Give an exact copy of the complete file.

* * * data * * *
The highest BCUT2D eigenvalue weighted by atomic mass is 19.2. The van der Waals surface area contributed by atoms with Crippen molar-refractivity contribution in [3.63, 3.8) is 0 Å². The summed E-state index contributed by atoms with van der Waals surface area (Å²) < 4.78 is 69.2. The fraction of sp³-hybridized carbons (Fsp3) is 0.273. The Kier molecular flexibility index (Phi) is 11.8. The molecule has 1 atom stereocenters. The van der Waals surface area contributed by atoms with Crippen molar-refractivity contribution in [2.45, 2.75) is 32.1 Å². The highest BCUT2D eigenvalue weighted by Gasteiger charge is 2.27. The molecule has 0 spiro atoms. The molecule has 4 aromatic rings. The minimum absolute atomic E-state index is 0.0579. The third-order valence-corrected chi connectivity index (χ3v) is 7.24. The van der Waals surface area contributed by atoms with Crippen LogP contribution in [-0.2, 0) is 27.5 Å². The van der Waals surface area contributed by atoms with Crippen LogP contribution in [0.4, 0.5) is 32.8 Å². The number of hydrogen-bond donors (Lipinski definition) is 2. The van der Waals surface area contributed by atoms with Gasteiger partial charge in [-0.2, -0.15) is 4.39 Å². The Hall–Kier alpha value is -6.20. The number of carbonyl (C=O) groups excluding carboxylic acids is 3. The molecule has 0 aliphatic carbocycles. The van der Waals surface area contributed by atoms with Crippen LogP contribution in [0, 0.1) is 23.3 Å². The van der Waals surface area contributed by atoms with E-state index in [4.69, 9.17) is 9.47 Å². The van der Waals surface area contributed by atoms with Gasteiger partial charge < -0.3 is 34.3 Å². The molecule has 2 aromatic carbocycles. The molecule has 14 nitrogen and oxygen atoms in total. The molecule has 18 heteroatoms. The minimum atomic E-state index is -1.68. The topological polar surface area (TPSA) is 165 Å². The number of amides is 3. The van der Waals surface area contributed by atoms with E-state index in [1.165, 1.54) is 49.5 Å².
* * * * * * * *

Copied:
The highest BCUT2D eigenvalue weighted by atomic mass is 19.2. The van der Waals surface area contributed by atoms with Crippen molar-refractivity contribution in [3.63, 3.8) is 0 Å². The summed E-state index contributed by atoms with van der Waals surface area (Å²) < 4.78 is 69.2. The fraction of sp³-hybridized carbons (Fsp3) is 0.273. The Kier molecular flexibility index (Phi) is 11.8. The molecule has 1 atom stereocenters. The van der Waals surface area contributed by atoms with Crippen molar-refractivity contribution in [2.45, 2.75) is 32.1 Å². The highest BCUT2D eigenvalue weighted by Gasteiger charge is 2.27. The molecule has 0 spiro atoms. The molecule has 4 aromatic rings. The minimum absolute atomic E-state index is 0.0579. The third-order valence-corrected chi connectivity index (χ3v) is 7.24. The van der Waals surface area contributed by atoms with Crippen LogP contribution in [-0.2, 0) is 27.5 Å². The van der Waals surface area contributed by atoms with Crippen LogP contribution in [0.4, 0.5) is 32.8 Å². The number of hydrogen-bond donors (Lipinski definition) is 2. The van der Waals surface area contributed by atoms with Gasteiger partial charge in [-0.2, -0.15) is 4.39 Å². The Hall–Kier alpha value is -6.20. The number of carbonyl (C=O) groups excluding carboxylic acids is 3. The molecule has 0 aliphatic carbocycles. The van der Waals surface area contributed by atoms with Crippen LogP contribution in [0, 0.1) is 23.3 Å². The van der Waals surface area contributed by atoms with E-state index in [4.69, 9.17) is 9.47 Å². The van der Waals surface area contributed by atoms with Gasteiger partial charge < -0.3 is 34.3 Å². The molecule has 2 aromatic carbocycles. The molecule has 14 nitrogen and oxygen atoms in total. The molecule has 18 heteroatoms. The minimum atomic E-state index is -1.68. The topological polar surface area (TPSA) is 165 Å². The number of amides is 3. The van der Waals surface area contributed by atoms with E-state index in [1.165, 1.54) is 49.5 Å².